ILLINOIS COMPTROLLER Leslie Munger has been an effective watchdog of state finances and a consistent voice for fiscal responsibility since being appointed to the position in 2015 after the sudden death of Judy Barr Topinka, and has earned our endorsement for election as the state's chief fiscal officer.
Under ordinary circumstances, the comptroller would not be a high-profile race. The office is primarily an accounting, tracking and disbursement operation that normally generates few headlines. However, these are not ordinary times in Illinois, and this is not an ordinary election.
The state was forced to operate without a budget for fiscal year 2016 and has only a stopgap spending plan in place to get it through the end of this calendar year. Illinois owes $8.5 billion in unpaid bills, a figure that is expected to increase to $10 billion by the end of the year, and its unfunded pension liability stands at $115 billion and counting.
Adding to the unusual intrigue is that the race featuring Munger, a Republican, and Democratic challenger Susana Mendoza has been described as a proxy fight between Gov. Bruce Rauner and House Speaker Michael Madigan, with millions expected to be spent between now and Election Day.
Rauner appointed Munger, a former corporate executive for Helene Curtis/Unilever, to replace Topinka, who died about a month after being re-elected to a second term.
The appointment normally would have been for four years, but lawmakers insisted that it instead be for just two years, prompting this election. Mendoza, a former state legislator and current Chicago city clerk, was then recruited to the race by Madigan.
Against that backdrop, Munger has demonstrated that she can be an effective officeholder and champion for sound financial policies.
Munger, who earned a bachelor's degree from the University of Illinois and an MBA from the Kellogg Graduate School of Business at Northwestern, has spent much of her time in office using her business background and bully pulpit to issue dire warnings about the state's financial condition and urge change.
She would like to see a constitutional solution to help fix Illinois' pension problem, which is costing the state $8.5 billion in payments this year.
She also would prefer changes in the state's procurement system. She points out that because the state has not changed the way it does business, it adds between $400 million and $500 million to its deficit each month.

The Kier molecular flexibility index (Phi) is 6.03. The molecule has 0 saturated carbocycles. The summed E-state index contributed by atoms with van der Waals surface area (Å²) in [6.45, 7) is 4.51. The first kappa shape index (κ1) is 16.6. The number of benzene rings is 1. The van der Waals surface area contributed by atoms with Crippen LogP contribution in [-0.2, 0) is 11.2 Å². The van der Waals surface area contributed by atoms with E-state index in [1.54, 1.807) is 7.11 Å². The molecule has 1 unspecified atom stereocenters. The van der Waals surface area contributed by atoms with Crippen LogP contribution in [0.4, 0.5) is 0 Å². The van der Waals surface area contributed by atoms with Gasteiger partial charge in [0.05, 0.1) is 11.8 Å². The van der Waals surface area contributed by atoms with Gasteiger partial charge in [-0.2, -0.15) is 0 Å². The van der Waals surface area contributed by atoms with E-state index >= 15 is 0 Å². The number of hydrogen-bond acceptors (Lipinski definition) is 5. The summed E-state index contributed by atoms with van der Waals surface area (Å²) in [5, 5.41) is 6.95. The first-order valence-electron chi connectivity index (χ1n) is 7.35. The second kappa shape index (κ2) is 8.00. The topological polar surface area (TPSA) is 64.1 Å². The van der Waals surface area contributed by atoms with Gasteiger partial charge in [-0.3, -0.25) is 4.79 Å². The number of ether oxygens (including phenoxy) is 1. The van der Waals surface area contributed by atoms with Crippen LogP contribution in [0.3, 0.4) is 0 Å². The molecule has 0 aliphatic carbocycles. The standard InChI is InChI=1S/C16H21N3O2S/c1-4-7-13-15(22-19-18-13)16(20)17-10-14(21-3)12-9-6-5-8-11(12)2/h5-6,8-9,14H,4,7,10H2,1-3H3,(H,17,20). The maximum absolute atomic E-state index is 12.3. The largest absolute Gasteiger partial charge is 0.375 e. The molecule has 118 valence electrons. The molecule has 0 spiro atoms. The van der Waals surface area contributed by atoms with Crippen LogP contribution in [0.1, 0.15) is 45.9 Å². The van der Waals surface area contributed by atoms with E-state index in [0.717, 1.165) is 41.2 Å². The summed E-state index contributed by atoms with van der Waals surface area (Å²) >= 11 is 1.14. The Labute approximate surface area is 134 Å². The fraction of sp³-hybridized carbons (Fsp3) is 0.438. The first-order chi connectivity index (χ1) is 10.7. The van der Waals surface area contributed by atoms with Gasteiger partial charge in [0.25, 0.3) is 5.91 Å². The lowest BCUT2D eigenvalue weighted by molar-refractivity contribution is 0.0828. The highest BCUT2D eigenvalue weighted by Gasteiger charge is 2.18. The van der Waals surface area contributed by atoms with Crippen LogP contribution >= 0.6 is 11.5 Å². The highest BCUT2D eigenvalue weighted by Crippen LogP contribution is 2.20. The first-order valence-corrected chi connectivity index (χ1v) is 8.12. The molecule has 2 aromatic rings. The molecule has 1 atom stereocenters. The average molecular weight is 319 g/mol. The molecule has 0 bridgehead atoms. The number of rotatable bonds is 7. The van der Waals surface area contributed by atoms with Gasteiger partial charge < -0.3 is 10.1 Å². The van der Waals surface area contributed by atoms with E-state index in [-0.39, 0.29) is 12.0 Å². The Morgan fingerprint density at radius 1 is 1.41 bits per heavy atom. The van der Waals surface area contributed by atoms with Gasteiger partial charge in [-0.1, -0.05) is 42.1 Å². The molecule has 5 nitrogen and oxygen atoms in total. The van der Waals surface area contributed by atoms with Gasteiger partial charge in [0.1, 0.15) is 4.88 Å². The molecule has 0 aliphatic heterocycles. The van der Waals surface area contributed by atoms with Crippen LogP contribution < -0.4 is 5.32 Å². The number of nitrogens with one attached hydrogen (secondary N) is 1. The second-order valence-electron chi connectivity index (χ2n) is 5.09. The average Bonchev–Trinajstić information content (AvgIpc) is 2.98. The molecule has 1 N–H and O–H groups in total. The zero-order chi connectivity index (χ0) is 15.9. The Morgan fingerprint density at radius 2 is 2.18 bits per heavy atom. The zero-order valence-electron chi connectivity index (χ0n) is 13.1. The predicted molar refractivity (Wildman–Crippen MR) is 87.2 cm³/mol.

Like Topinka before her, Munger has worked to streamline operations in her office, reducing expenditures by 10 percent to return about $1 million to state coffers. She also is continuing efforts to configure more than 260 state computer systems used by the state to improve communication and coordination between offices and cut costs.
Moreover, with social service organizations, vendors and schools waiting months for promised payments from the state, Munger took the extraordinary steps earlier this year to put elected leaders in line to be paid, including herself, until a budget agreement was reached.
She said salaries for the state's six constitutional officers and 177 legislators total about $1.3 million a month, or $15.6 million annually. They normally are paid on the final day of the month, but, like others who rely on the state, must wait until cash is available to be compensated.
Mendoza grew up in Chicago and attended Truman State University in Kirksville, Mo., on soccer and academic scholarships, earning a bachelor's degree in business administration. She became the youngest member of the Illinois General Assembly when she was elected to the House at age 26 in 2001.
She represented the 1st District until she was elected city clerk of Chicago in 2011. She was viewed as an able legislator and re-elected as city clerk last year.
However, she has been criticized for earning two pensions as she simultaneously served as a project coordinator for Chicago's planning department and as an elected Illinois representative. Her close ties to Madigan also give pause.
The role of the comptroller has taken on more prominence during the state's budget stalemate because the office gets to prioritize who gets paid and who has to wait.
Munger has earned the trust and confidence to serve in that capacity for another two years.